Bookmarks from Saturday June 13th-Friday June 18th 2010

Bookmarks from Saturday June 13th-Friday June 18th 2010

The Burger Lab: How to Make Perfect Thin and Crisp French Fries | A Hamburger Today

this looks awesome. DIY + nerd science!

It’s Complicated David Souter finally tells Americans to grow up.
“Souter’s speech thus represents much more than an ode to a changing Constitution or a forceful admission that something that sounds suspiciously like “empathy” means that “judicial perception turns on the experience of the judges, and on their ability to think from a point of view different from their own.” Souter’s words even transcend his own high-minded call to “keep the constitutional promises the nation has made.” What Souter asked Americans to do in his Harvard speech is to live with ambiguity. To, in his words, acknowledge that there is a “basic human hunger for the certainty and control that the fair-reading model seems to promise,” while recognizing, in Justice Oliver Wendell Holmes‘ formulation, that “certainty generally is illusion and repose is not our destiny.” He is telling us to stop dreaming of oracular judges with perfect answers to simple constitutional questions. He is telling us, in other words, to grow up.”

Does Professor Quality Matter? Evidence from Random Assignment of Students to Professors

“interestingly, they also find students whose professor had higher student evaluations typically did worse in subsequent courses. They attribute this to the “teaching to the test” that they think may go on in classes where professors have high student evaluations. Secondly, they find that students who took Calculus I from professors with lower student evaluations did better on subsequent courses. ”

The Civil War as Revenge of the Nerds – Personal – The Atlantic

“There’s a way of looking at the ugliness after Reconstruction–the rise of the Lost Cause, the Klan, the lynchings–as a tragic search for Southern white male identity. First the old slave patrols go. Then the Confederate Army is subdued and humiliated. Then blacks began to dominate “manly” athletic pursuits. Then Martin Luther King exposes the immorality of the Southern system. Reeling from “each successive volley, the Southern racist–and really any white racist–is left with a question: If the Southern white man is proven inferior physically, mentally, and even morally, than what is he?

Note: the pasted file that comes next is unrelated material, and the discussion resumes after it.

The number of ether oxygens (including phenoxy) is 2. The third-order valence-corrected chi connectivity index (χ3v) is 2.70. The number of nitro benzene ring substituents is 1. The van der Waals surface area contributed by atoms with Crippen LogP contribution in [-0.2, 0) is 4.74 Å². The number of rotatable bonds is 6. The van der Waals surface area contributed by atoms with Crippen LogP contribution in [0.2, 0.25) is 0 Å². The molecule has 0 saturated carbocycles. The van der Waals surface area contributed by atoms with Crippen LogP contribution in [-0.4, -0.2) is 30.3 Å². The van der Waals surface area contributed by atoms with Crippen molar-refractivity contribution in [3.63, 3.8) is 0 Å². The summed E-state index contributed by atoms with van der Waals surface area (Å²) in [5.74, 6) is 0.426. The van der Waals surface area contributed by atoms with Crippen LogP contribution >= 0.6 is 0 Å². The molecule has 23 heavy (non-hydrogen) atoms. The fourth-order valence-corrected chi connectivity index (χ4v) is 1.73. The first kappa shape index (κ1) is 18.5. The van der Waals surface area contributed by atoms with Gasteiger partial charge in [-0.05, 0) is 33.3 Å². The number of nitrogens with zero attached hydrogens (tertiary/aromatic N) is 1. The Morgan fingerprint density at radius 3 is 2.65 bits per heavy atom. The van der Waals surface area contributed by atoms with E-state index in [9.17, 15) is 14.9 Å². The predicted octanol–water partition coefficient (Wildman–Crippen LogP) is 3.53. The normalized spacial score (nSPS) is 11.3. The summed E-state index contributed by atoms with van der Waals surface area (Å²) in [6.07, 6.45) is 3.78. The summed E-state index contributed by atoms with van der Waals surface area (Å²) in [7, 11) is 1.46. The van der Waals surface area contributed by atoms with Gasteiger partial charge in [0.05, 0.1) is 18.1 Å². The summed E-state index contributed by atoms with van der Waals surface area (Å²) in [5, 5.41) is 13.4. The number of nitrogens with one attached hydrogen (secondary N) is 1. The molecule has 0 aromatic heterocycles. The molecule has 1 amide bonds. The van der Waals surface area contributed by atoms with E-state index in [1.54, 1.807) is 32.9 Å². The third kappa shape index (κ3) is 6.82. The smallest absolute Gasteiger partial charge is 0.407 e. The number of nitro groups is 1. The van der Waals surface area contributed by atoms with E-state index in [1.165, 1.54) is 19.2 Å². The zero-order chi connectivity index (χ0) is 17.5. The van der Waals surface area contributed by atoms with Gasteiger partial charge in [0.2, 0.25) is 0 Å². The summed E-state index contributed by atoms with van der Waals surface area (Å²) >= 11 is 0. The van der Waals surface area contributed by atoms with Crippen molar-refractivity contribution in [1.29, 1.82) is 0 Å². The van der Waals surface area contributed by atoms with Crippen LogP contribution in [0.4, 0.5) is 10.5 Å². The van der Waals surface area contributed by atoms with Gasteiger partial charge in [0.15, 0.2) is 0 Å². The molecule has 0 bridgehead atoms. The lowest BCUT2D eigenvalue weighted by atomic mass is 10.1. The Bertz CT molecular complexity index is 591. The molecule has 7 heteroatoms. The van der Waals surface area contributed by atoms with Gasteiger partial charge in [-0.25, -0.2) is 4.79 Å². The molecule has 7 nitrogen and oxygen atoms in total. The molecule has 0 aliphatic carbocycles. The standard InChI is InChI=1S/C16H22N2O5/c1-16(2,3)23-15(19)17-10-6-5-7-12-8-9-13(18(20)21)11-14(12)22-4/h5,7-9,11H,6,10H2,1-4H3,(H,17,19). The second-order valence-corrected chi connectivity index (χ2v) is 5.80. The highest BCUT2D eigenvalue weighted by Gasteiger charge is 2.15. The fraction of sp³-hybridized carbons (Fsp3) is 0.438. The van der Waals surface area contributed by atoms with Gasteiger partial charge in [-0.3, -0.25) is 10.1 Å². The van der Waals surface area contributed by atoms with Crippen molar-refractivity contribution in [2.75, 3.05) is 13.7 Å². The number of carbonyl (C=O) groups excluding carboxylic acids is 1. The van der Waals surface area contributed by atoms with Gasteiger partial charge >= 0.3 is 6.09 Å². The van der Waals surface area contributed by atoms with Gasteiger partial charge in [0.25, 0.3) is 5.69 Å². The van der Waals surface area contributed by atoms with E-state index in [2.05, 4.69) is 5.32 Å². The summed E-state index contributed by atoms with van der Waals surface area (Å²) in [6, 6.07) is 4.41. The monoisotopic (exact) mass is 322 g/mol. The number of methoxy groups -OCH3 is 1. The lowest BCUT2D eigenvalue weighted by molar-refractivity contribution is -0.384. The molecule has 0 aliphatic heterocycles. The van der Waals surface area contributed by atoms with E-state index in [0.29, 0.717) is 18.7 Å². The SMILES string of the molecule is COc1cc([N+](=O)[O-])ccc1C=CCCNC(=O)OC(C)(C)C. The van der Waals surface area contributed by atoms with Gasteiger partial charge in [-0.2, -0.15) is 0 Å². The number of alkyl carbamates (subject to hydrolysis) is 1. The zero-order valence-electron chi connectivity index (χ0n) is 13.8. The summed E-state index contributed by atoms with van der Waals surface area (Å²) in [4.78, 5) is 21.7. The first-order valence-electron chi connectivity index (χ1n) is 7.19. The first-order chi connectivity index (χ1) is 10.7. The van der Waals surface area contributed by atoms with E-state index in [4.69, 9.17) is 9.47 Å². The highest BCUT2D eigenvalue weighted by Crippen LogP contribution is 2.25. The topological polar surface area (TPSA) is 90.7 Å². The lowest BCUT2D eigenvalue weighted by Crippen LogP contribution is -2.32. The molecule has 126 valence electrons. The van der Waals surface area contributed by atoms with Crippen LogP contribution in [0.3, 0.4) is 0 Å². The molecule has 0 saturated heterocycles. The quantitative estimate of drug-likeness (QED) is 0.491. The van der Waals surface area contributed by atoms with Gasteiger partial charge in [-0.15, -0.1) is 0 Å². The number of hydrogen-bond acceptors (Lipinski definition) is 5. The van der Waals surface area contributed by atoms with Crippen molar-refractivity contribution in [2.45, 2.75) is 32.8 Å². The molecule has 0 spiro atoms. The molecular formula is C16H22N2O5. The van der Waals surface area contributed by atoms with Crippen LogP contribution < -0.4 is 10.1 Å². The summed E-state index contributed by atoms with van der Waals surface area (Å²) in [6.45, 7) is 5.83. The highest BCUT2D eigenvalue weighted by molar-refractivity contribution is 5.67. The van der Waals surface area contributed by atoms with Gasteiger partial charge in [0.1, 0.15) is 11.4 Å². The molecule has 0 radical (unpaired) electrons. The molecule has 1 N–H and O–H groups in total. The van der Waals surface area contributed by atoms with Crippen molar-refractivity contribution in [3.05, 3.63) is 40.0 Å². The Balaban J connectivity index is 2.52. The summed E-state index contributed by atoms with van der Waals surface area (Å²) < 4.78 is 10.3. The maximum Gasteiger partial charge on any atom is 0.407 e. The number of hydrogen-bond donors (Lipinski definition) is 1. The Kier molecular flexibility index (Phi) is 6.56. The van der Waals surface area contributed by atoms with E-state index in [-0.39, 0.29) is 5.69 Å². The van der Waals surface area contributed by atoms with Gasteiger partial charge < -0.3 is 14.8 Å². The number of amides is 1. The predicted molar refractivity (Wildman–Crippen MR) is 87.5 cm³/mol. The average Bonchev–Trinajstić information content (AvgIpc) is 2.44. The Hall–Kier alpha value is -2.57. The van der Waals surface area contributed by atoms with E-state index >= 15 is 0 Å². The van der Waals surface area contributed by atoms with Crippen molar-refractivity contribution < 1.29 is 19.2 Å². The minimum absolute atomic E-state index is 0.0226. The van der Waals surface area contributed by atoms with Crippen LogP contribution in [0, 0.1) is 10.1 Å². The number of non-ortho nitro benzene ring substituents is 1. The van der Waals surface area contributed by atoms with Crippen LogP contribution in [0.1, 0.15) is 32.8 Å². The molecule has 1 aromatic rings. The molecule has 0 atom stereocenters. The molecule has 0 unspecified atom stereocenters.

HEY STOUFFERS! F$$K YOU IN YOUR F$$KING TOASTED A$$HOLE.

via . « Grocery Eats groceryeats.com post very NSFW (but very funny)

Almost All Is Vanity – PostClassic

“We have three markets. There’s a commercial market, entirely determined by huge corporations whose sole interest is money. We’re never going to make a dent in that one. There’s an orchestra-music circuit that you have to enter young, and it’s all about who you know, and the music sucks. And there’s an academic market, which demands a healthy respect for the Schoenberg line and a suspicion against anything populist. I and my 400 closest friends don’t fit any of these markets.”

“Success Is Just Another Form of Failure” – PostClassic
“The artists, on the other hand, are at a permanent disadvantage. The most creative of them cannot present their work with the kind of empirical verifiability that translates as prestige going up the ladder – except by winning awards administrated by other universities. And those who aim for and achieve any kind of popular or commercial success virtually negate the explicit aims of the institution.”



Cleaning Out the Garage

Cleaning Out the Garage

summer is here and i’m actually think it might be productive. it’s not like i don’t need the break, i’m just not that productive when i don’t have any real structure to my day. overall the last few years have been a little too much drama for me and it’s time to “get my house in order” (literally as well as figuratively).